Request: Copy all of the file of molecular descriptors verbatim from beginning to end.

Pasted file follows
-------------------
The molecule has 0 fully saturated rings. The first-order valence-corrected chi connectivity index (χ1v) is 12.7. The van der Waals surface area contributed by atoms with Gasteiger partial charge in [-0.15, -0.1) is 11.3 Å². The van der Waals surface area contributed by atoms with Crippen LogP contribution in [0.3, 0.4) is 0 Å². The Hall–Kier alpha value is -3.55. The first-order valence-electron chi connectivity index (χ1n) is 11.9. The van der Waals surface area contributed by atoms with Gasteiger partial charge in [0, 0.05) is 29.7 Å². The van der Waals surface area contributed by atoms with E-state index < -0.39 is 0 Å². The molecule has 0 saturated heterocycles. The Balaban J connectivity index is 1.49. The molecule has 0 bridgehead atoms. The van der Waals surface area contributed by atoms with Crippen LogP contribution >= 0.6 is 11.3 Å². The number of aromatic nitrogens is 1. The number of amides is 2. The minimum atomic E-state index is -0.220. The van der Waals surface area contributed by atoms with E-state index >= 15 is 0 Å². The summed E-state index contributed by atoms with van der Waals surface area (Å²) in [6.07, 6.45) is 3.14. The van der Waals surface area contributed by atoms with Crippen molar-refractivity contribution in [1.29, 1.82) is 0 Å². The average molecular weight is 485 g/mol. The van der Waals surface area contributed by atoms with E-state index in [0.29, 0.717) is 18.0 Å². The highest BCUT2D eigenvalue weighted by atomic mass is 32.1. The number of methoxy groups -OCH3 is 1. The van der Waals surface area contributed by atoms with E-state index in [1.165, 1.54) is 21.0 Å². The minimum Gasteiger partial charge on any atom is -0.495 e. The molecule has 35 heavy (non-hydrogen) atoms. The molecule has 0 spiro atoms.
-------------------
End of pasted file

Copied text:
The molecule has 0 fully saturated rings. The first-order valence-corrected chi connectivity index (χ1v) is 12.7. The van der Waals surface area contributed by atoms with Gasteiger partial charge in [-0.15, -0.1) is 11.3 Å². The van der Waals surface area contributed by atoms with Crippen LogP contribution in [0.3, 0.4) is 0 Å². The Hall–Kier alpha value is -3.55. The first-order valence-electron chi connectivity index (χ1n) is 11.9. The van der Waals surface area contributed by atoms with Gasteiger partial charge in [0, 0.05) is 29.7 Å². The van der Waals surface area contributed by atoms with E-state index < -0.39 is 0 Å². The molecule has 0 saturated heterocycles. The Balaban J connectivity index is 1.49. The molecule has 0 bridgehead atoms. The van der Waals surface area contributed by atoms with Crippen LogP contribution >= 0.6 is 11.3 Å². The number of aromatic nitrogens is 1. The number of amides is 2. The minimum atomic E-state index is -0.220. The van der Waals surface area contributed by atoms with E-state index >= 15 is 0 Å². The summed E-state index contributed by atoms with van der Waals surface area (Å²) in [6.07, 6.45) is 3.14. The van der Waals surface area contributed by atoms with Crippen molar-refractivity contribution in [1.29, 1.82) is 0 Å². The average molecular weight is 485 g/mol. The van der Waals surface area contributed by atoms with E-state index in [0.29, 0.717) is 18.0 Å². The highest BCUT2D eigenvalue weighted by atomic mass is 32.1. The number of methoxy groups -OCH3 is 1. The van der Waals surface area contributed by atoms with E-state index in [1.165, 1.54) is 21.0 Å². The minimum Gasteiger partial charge on any atom is -0.495 e. The molecule has 35 heavy (non-hydrogen) atoms. The molecule has 0 spiro atoms.